Bless past Adrienne for doing a wrap up halfway through August. That will make this post much less painful. So, picking up where I left off...
Superman: Dawnbreaker by Matt de la Pena - This book is the fourth book in the DC Icons series. I guess I didn't know these are origin stories. In this one, young Clark Kent is a teenger in Smallville, Kansas and trying to hide his growing powers from his friends and classmates. The town is all in an uproar due to some legislation brewing that would allow police to stop and search anyone for no reason. Also, undocumented Hispanics are suddenly disappearing. Clark and his friends figure out what's going on and save the day. I am not a huge superhero person, but it was pretty good, overall.
The Merciful Crow by Margaret Owen - Fie is learning how to be a Crow chief from her Pa. The Crows are the lowest caste in the nation, but they are also necessary. If a member of a village dies of plague, the Crows come and get the body and burn it. This protects the other members of the village and they are required to pay the Crows. Needless to say, they don't love that they have to support the people they think are disgusting. The Prince and his bodyguard escape the palace by pretending to have plague and they get carried off by the crows. Then the band of crows agree to take them to safety. There is much betrayal and really horrible things visited upon the Crows. Not to mention the palace magicians that are after them. This book was really good. Fie is bold and strong and pretty badass.
Olive Kitteridge by Elizabeth Strout - I read this about 10 years ago, according to Goodreads. It was pretty much as I remember it. Olive is an obnoxious retiree who has no idea how she affects the people around her. She's kind of awful. The book is a collection of short stories that either feature Olive or she appears in the background of the story. Each story is about someone in the village where she lives. I don't love it. I hate an obnoxious main character. Some of the other people were entertaining, though.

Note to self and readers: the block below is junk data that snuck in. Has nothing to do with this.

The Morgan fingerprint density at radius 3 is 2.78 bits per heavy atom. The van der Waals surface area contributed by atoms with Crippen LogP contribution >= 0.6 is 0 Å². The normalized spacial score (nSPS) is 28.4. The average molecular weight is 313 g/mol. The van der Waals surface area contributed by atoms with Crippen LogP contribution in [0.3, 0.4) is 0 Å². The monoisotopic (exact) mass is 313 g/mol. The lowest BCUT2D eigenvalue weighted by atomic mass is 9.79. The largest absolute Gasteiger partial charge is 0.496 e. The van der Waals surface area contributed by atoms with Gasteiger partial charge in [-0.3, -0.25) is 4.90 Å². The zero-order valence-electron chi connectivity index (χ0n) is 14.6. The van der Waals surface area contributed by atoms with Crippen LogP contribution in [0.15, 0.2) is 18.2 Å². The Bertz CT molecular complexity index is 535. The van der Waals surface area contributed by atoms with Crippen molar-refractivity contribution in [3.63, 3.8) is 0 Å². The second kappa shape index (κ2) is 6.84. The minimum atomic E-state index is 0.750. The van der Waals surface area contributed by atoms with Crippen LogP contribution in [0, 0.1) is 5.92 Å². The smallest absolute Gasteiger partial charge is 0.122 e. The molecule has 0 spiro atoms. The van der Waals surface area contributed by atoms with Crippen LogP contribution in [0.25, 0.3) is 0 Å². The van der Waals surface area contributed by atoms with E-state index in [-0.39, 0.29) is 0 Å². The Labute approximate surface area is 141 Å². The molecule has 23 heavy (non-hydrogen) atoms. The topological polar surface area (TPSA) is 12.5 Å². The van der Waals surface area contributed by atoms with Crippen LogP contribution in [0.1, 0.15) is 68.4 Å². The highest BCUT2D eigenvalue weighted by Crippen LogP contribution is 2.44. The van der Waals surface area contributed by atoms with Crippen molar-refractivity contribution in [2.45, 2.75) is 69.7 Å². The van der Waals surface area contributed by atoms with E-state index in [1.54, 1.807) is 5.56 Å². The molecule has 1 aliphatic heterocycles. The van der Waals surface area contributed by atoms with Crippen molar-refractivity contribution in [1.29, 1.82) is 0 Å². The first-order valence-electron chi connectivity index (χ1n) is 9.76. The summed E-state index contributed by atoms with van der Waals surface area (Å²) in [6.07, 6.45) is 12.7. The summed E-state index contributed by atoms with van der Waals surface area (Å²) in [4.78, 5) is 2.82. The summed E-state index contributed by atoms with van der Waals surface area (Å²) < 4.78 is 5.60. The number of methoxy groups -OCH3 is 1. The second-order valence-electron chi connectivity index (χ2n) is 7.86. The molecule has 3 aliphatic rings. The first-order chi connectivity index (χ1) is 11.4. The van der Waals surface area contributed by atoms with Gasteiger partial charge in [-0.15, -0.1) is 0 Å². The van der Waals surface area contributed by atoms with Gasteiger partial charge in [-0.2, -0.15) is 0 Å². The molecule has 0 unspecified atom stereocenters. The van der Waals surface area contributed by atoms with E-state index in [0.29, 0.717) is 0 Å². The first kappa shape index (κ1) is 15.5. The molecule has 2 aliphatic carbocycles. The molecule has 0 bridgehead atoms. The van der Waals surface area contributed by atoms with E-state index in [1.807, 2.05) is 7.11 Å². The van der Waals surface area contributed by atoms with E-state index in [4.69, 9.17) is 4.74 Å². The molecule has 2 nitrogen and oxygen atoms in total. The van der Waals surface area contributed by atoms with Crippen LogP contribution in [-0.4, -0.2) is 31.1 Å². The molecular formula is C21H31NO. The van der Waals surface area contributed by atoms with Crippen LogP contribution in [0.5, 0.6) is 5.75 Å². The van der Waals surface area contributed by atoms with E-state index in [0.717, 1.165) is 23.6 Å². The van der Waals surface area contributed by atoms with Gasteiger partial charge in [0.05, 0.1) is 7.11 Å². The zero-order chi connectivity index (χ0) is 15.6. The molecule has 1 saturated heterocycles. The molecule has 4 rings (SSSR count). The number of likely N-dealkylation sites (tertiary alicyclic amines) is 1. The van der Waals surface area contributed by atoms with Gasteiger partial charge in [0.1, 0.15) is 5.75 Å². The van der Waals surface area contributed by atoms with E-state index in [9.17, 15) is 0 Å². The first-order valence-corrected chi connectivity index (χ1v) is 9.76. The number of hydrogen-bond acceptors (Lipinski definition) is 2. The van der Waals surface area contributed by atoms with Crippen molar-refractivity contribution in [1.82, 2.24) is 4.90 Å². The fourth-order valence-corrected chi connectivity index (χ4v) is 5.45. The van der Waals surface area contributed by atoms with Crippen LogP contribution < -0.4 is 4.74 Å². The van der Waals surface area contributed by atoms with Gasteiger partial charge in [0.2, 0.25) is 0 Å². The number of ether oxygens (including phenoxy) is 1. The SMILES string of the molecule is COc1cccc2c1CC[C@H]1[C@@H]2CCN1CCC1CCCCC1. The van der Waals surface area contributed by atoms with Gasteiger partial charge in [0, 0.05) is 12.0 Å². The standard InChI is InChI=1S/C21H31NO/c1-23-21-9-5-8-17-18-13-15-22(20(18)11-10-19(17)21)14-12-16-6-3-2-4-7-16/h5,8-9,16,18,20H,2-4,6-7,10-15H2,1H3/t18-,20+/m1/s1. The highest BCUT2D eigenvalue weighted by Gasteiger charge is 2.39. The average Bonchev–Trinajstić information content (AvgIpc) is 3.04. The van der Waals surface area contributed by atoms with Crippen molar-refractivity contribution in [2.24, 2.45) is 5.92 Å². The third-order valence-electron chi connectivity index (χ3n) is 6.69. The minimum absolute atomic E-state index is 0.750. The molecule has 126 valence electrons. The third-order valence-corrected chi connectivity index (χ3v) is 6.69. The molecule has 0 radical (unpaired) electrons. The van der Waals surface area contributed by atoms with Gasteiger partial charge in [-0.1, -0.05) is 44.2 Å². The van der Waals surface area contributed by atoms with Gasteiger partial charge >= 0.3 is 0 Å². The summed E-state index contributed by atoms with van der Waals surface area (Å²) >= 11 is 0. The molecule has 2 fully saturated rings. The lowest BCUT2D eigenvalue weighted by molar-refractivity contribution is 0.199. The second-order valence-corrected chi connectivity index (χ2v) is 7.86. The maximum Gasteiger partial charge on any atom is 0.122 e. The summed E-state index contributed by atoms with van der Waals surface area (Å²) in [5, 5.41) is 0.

Rebel by Beverly Jenkins - When my husband saw me reading this book, he was like, "Are... Is that... Are you reading a romance novel?" This is not my typical fare, for sure. But I read it meet the Read Harder challenge to read a historical romance written by an Author of Color. It wasn't terrible. I can't currently remember the character's names. I'm the worst. Anyway, it's set in New Orleans just after the Civil War. Our lady has come from New York State to teach freed slaves to read. The main dude is a wealthy black man in town whose mother and brothers are also wealthy. They help our lady out and she falls in love. Once she discards her fiancee she was only marrying to cover his gayness, all is well. Ok, there are lots of uneducated, ugly, white, men who cause trouble, but they get theirs.
Cold Day in the Sun by Sara Biren - I was so surprised by this book! It's your basic teen romance about Holland who is the only girl on the boys' hockey team. She hates her team captain because she thinks he's a jerk. In the way of all teen romances, they fall in love, but not without troubles. Mostly in the form of people in town who grouse about a girl on the boys' hockey team taking away a spot from a deserving boy. Blah, blah, blah. That's not why I loved it. I loved it because the kids love heavy metal music. Like, music I listened to in high school. The book includes playlists! Swoon! Nice tough, Biren. Nice touch.
The Great Unknowable End by Kathryn Ormsbee - This was strange. It's told in two voices. First is Stella whose mother committed suicide when she was 9, and her brother left to join the commune outside of town 2 years ago. She wants to go to college, but she feels like she needs to take care of her little sister, since her dad is kind of clueless. The other voice is Galliard who is the first person who was born into the commune. At the beginning of the story, he gets denied the position in the commune he has always wanted in favor of the new guy. He decides to go out of the commune during the summer which is a right he has. It's kind of like the Amish Rumspringa. Anyway, he meets Stella in town. So far, so good, right? Then the town experiences pink lightning, blood red rain, and a digital clock above the city hall entrance that appears to be counting down. No one knows to what. The countdown is also in Stella's closet. It was fine. There was a lot of teen angst and finding of selves.